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Published: Jun 17, 2024 3 min read
Cars shielded by an umbrella casting a shadow
Money; Getty Images

Most drivers say they have little faith in their car insurance company — and that lack of trust may stem from rising costs.

According to a new J.D. Power report, only 15% of auto insurance customers say they have high levels of trust in the company covering their vehicle. Another 34% have “mid levels” of trust, while 51% report having little trust in their car insurance provider.

People may rely on insurance companies when things go wrong, but that doesn’t mean customers trust them. No insurers made the cut in a recent Morning Consult Intelligence survey highlighting the most trusted brands of 2024, which features companies like UPS, Amazon, The Home Depot and Visa.

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But certain trends appear to be doing damage to whatever goodwill customers did have. J.D. Power researchers tell Money that survey respondents demonstrated steadily rising trust in auto insurance companies from 2017 to 2022. Trust in insurers dipped slightly in 2023, and then it “dropped dramatically” in the 2024 J.D. Power survey, a representative explains.

These falloffs occurred at the same time customers were being hit with steep increases in car insurance prices. Overall, the data indicates that jacking up drivers' premiums without explanation is a surefire way to upset customers and raise the level of distrust.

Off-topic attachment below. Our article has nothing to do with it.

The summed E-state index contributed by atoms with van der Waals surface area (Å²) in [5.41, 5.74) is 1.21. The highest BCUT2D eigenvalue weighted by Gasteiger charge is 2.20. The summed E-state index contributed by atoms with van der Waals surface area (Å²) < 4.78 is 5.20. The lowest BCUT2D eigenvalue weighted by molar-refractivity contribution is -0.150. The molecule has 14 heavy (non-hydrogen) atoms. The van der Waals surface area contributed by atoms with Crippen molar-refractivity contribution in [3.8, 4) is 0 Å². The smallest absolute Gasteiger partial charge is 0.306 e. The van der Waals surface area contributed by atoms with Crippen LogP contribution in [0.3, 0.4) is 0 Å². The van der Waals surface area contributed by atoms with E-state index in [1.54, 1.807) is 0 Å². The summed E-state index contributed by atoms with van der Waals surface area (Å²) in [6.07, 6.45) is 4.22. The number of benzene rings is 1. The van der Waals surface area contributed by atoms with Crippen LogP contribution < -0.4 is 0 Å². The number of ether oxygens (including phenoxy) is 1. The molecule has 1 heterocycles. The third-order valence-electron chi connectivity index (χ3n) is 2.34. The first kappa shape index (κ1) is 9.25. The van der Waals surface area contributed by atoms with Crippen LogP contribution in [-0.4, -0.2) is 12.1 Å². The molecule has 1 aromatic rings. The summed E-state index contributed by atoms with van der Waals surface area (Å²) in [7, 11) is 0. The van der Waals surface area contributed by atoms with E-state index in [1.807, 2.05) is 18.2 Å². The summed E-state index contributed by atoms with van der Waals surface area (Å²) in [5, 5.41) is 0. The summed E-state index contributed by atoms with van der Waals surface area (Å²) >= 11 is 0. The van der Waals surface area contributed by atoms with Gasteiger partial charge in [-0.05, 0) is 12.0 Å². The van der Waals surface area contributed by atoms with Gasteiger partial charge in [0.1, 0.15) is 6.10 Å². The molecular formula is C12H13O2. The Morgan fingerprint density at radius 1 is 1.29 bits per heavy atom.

“The lowest trust scores are in regions with the largest proportion of insurer-initiated rate increases,” the J.D. Power study states. “Florida, where the incidence of rate increases is highest, also has the highest percentage of customers (55%) with low levels of trust.”

Car insurance prices are finally slowing down

Auto insurance costs have soared nationwide in recent years. In 2022, the average full-coverage policy cost $1,633, then leapt to $2,019 in 2023, according to data from the insurance marketplace Insurify.

The average will hit $2,160 this year, Insurify estimates. That’s an increase of over $500 in just two years.

Price increases are finally easing, however. The Consumer Price Index, which tracks inflation on a wide range of goods and services, shows that while auto insurance costs increased 20.3% over the past 12 months, prices actually dipped 0.1% from April to May.

That might not be enough for car owners to regain trust in their insurance providers, but it’s a start.

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